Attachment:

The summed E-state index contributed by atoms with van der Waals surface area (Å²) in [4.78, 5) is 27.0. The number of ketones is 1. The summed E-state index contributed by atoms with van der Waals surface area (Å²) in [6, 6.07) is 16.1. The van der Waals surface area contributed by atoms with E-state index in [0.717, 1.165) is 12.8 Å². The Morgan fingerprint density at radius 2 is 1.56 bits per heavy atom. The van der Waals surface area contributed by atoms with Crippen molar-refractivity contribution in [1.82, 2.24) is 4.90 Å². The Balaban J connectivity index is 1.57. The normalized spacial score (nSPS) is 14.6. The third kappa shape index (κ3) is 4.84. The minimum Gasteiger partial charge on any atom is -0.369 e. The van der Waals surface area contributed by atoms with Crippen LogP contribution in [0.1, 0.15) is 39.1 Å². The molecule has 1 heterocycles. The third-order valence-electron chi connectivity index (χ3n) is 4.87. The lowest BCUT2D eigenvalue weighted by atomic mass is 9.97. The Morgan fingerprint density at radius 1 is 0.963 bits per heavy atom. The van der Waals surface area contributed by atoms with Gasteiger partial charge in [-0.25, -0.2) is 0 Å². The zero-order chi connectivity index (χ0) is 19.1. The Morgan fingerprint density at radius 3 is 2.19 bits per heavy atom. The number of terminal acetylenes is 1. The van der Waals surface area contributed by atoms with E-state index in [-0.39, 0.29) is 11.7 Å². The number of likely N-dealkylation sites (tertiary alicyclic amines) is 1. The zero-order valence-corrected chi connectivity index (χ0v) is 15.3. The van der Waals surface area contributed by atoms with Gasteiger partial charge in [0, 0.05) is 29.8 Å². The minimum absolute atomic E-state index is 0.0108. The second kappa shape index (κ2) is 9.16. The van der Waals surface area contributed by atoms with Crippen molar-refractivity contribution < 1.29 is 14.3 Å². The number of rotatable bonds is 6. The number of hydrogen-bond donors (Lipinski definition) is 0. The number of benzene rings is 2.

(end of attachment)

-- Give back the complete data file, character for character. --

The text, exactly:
The summed E-state index contributed by atoms with van der Waals surface area (Å²) in [4.78, 5) is 27.0. The number of ketones is 1. The summed E-state index contributed by atoms with van der Waals surface area (Å²) in [6, 6.07) is 16.1. The van der Waals surface area contributed by atoms with E-state index in [0.717, 1.165) is 12.8 Å². The Morgan fingerprint density at radius 2 is 1.56 bits per heavy atom. The van der Waals surface area contributed by atoms with Crippen molar-refractivity contribution in [1.82, 2.24) is 4.90 Å². The Balaban J connectivity index is 1.57. The normalized spacial score (nSPS) is 14.6. The third kappa shape index (κ3) is 4.84. The minimum Gasteiger partial charge on any atom is -0.369 e. The van der Waals surface area contributed by atoms with Crippen LogP contribution in [0.1, 0.15) is 39.1 Å². The molecule has 1 heterocycles. The third-order valence-electron chi connectivity index (χ3n) is 4.87. The lowest BCUT2D eigenvalue weighted by atomic mass is 9.97. The Morgan fingerprint density at radius 1 is 0.963 bits per heavy atom. The van der Waals surface area contributed by atoms with Gasteiger partial charge in [-0.25, -0.2) is 0 Å². The zero-order chi connectivity index (χ0) is 19.1. The Morgan fingerprint density at radius 3 is 2.19 bits per heavy atom. The number of terminal acetylenes is 1. The van der Waals surface area contributed by atoms with E-state index in [-0.39, 0.29) is 11.7 Å². The number of likely N-dealkylation sites (tertiary alicyclic amines) is 1. The zero-order valence-corrected chi connectivity index (χ0v) is 15.3. The van der Waals surface area contributed by atoms with Gasteiger partial charge in [0, 0.05) is 29.8 Å². The minimum absolute atomic E-state index is 0.0108. The second kappa shape index (κ2) is 9.16. The van der Waals surface area contributed by atoms with Crippen molar-refractivity contribution < 1.29 is 14.3 Å². The number of rotatable bonds is 6. The number of hydrogen-bond donors (Lipinski definition) is 0. The number of benzene rings is 2.